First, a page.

the Glasgow Yarn Mills of Norwich, Conn. He was an active promoter of the construction of the Milford and
    Woonsocket Railroad, and of the Hopkinton Railroad.

       In early days a Whig, afterwards a Free-Soiler, and then a Republican, and always deeply interested in
    the welfare of the party to which he belonged, the only conspicuous political position which he consented
    to fill was that of the presidency of the Home Market Club, an organization of which he was the originator
    and founder, and which includes on its rolls nearly two thousand members.

       Mr. Draper was different from almost every active business man in the interest he always took in public
    affairs, and in the influence that he exerted on them. He never would accept a political office, but he was
    always in close touch with the leading public men of Massachusetts, from the time of the formation of the
    Republican party, and before, until his death. He was a great friend of William Lloyd Garrison, and was,
    with him, one of the pioneers of the abolition movement. He was also a personal friend and supporter of
    Governor Andrew; and, unlike many other business men during the Rebellion, he gave up all attention to
    business, and devoted himself to assisting the government in every way possible in prosecuting the war.
    In these years, while most business men advanced their fortunes rapidly, he not only did not increase his
    business at all, but rather suffered on account of his attention to public matters.

       Later he became very much interested in the Republican party, but especially in the question of
    protection, and there was probably no man in the United States who was better posted on this question, or
    who kept in closer communication with the prominent men in the country who were the champions of this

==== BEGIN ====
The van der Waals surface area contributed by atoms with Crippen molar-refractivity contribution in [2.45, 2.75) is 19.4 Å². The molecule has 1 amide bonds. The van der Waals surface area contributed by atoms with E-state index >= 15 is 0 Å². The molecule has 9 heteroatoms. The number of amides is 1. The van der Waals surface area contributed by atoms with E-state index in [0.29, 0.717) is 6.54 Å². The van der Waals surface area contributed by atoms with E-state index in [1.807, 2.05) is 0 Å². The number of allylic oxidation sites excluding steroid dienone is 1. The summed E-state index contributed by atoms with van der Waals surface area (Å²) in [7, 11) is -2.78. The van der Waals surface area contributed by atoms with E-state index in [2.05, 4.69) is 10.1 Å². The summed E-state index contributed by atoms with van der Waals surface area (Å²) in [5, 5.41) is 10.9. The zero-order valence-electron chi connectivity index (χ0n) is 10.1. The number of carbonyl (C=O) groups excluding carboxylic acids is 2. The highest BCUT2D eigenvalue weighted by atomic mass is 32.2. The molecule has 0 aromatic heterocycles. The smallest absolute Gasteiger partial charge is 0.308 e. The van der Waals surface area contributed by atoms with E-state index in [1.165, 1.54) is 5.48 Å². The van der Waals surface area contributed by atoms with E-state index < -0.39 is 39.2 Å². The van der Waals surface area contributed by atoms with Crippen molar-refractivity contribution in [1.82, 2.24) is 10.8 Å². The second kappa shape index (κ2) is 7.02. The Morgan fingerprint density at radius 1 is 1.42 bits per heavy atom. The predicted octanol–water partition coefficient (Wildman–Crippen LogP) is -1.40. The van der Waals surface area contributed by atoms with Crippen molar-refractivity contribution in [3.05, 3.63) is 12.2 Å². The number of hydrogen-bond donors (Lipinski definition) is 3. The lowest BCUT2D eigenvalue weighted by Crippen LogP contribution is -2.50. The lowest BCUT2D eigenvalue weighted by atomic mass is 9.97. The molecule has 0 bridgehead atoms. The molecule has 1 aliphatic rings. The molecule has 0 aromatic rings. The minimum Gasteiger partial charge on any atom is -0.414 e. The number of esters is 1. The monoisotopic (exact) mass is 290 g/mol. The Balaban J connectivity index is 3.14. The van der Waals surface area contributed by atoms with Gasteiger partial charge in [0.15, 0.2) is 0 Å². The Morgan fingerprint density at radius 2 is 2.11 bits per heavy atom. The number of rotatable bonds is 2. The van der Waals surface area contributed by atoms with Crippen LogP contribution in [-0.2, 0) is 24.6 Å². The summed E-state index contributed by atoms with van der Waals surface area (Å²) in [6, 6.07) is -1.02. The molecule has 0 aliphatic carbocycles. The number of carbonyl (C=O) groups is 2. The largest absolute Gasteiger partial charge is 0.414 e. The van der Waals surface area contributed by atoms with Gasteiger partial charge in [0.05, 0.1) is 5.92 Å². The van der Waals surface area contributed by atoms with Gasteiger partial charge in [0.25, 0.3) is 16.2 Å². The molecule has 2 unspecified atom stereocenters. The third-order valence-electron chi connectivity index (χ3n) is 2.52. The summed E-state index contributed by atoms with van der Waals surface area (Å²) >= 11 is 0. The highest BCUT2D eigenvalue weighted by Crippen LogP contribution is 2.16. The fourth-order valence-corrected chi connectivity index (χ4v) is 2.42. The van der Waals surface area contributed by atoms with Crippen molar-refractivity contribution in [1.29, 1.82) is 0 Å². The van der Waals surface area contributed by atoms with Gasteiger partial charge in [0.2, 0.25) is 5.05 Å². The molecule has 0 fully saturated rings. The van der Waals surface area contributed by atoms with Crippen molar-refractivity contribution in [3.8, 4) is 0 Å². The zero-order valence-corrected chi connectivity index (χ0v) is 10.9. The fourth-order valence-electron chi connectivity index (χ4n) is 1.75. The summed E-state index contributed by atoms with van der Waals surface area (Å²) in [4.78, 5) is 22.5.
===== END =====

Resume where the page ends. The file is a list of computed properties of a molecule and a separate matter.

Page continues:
idea. With William D. Kelley, of Pennsylvania, McKinley, of Ohio, Senator Hoar, of Massachusetts, and
    many other prominent champions of protection, he was in constant correspondence, and he wrote many
    articles on this subject which were extensively quoted.

       Because of the interest that he took in public affairs, and the peculiar character of his business, there
    was probably no man in New England who had a wider acquaintance with men in all branches of life than
    he, and very few men who had a larger influence on the formation of public opinion. In fact, during the last
    few years of his life, substantially all of his time was given to the promotion of the protection sentiment, and
    the time that he devoted to the details of his business was very slight.

       At the time of his death, although he had never taken any political position, the space devoted to his life
    by the newspapers of both city and country, was as extensive as that with which almost any man has been
    honored in this generation. During the war he was active in recruiting soldiers, and organized several
    companies, whose preliminary expenses he himself defrayed. The Soldiers' Home in Chelsea received
    from him a liberal annual gift. He gave to the town of Hopedale, he incorporation of which was due to his
    efforts, a very handsome town hall, and the Unitarian Church, at Hopedale, of which he was a member,
    received from him many donations. His public and private charities were bountiful and unostentatious, and
    the comfort of men in his employ, the temperance cause and the Grand Army Posts, were constantly kept
    under his watchful and generous eye.

       Mr. Draper married, March 6, 1839, Hannah, daughter of Benjamin and Anna Thwing, of Uxbridge, and
    died at the United States Hotel, in Boston, on Tuesday evening, June 7, 1887. His children have been:
    William F., born in Lowell, April 9, 1842; Georgiana T., born in Lowell, June 30, 1844, who died in infancy;
    Helen L., born in Lowell, July u, 1845, who died August 10, 1847; Frances E., born in Ware, July 26, 1847; a
    son born in Ware, December 15, 1850, who died in infancy; Hannah T., born in Ware, April 11, 1853;
    George A., born in Hopedale, November 4, 1855; and Eben S., born in Hopedale, June 17, 1858. The New
    England states: their constitutional, judicial ..., Volume 1, edited by William Thomas Davis

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                              Draper Tomb, Hopedale Village Cemetery                               HOME


    The Town Hall was given to
    Hopedale by George Draper.

    The George and Hannah Draper house is a bit above and to the right
    of center in this view of Hopedale from the early 1890s. It was on the
    corner of Hopedale and Draper streets. The block was cleared of the
    houses in 1923 when the Community House was built.

    The George and Hannah Draper house at the corner of Hopedale and Draper streets. It
    later became the home of their daughter, Hannah, and her husband, Edward Osgood

    Thanks to Peter Metxke for sending this obituary, published
    in the Boston Transcript on June 8, 1887.